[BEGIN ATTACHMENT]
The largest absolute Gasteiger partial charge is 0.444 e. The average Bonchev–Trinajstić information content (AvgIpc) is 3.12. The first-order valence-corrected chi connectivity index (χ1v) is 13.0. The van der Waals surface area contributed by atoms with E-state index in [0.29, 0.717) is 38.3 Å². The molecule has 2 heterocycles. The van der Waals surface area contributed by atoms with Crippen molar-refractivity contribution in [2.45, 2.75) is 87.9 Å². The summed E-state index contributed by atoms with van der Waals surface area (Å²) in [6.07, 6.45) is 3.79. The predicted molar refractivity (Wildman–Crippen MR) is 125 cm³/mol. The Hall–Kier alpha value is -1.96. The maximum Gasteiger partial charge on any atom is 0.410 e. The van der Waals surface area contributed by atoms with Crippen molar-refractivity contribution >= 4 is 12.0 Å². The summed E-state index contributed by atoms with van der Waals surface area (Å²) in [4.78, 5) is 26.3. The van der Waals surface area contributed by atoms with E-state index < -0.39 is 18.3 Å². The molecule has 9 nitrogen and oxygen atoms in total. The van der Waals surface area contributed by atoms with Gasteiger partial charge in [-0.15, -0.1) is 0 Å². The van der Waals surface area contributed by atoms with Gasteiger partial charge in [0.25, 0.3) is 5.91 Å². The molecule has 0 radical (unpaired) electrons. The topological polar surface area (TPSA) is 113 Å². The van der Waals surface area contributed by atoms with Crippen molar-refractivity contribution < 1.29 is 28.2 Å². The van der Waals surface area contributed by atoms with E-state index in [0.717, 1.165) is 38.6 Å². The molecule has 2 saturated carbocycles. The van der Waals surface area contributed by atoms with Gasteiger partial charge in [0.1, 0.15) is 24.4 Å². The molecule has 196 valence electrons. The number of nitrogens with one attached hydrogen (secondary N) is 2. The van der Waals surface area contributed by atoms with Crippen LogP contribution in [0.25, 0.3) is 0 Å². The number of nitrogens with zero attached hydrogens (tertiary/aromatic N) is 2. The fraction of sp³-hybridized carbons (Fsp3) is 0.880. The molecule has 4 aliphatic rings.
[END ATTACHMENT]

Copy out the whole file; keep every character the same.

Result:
The largest absolute Gasteiger partial charge is 0.444 e. The average Bonchev–Trinajstić information content (AvgIpc) is 3.12. The first-order valence-corrected chi connectivity index (χ1v) is 13.0. The van der Waals surface area contributed by atoms with E-state index in [0.29, 0.717) is 38.3 Å². The molecule has 2 heterocycles. The van der Waals surface area contributed by atoms with Crippen molar-refractivity contribution in [2.45, 2.75) is 87.9 Å². The summed E-state index contributed by atoms with van der Waals surface area (Å²) in [6.07, 6.45) is 3.79. The predicted molar refractivity (Wildman–Crippen MR) is 125 cm³/mol. The Hall–Kier alpha value is -1.96. The maximum Gasteiger partial charge on any atom is 0.410 e. The van der Waals surface area contributed by atoms with Crippen molar-refractivity contribution >= 4 is 12.0 Å². The summed E-state index contributed by atoms with van der Waals surface area (Å²) in [4.78, 5) is 26.3. The van der Waals surface area contributed by atoms with E-state index < -0.39 is 18.3 Å². The molecule has 9 nitrogen and oxygen atoms in total. The van der Waals surface area contributed by atoms with Gasteiger partial charge in [-0.15, -0.1) is 0 Å². The van der Waals surface area contributed by atoms with Gasteiger partial charge in [0.25, 0.3) is 5.91 Å². The molecule has 0 radical (unpaired) electrons. The topological polar surface area (TPSA) is 113 Å². The van der Waals surface area contributed by atoms with Crippen molar-refractivity contribution < 1.29 is 28.2 Å². The van der Waals surface area contributed by atoms with E-state index in [0.717, 1.165) is 38.6 Å². The molecule has 2 saturated carbocycles. The van der Waals surface area contributed by atoms with Gasteiger partial charge in [0.1, 0.15) is 24.4 Å². The molecule has 196 valence electrons. The number of nitrogens with one attached hydrogen (secondary N) is 2. The van der Waals surface area contributed by atoms with Crippen LogP contribution in [0.25, 0.3) is 0 Å². The number of nitrogens with zero attached hydrogens (tertiary/aromatic N) is 2. The fraction of sp³-hybridized carbons (Fsp3) is 0.880. The molecule has 4 aliphatic rings.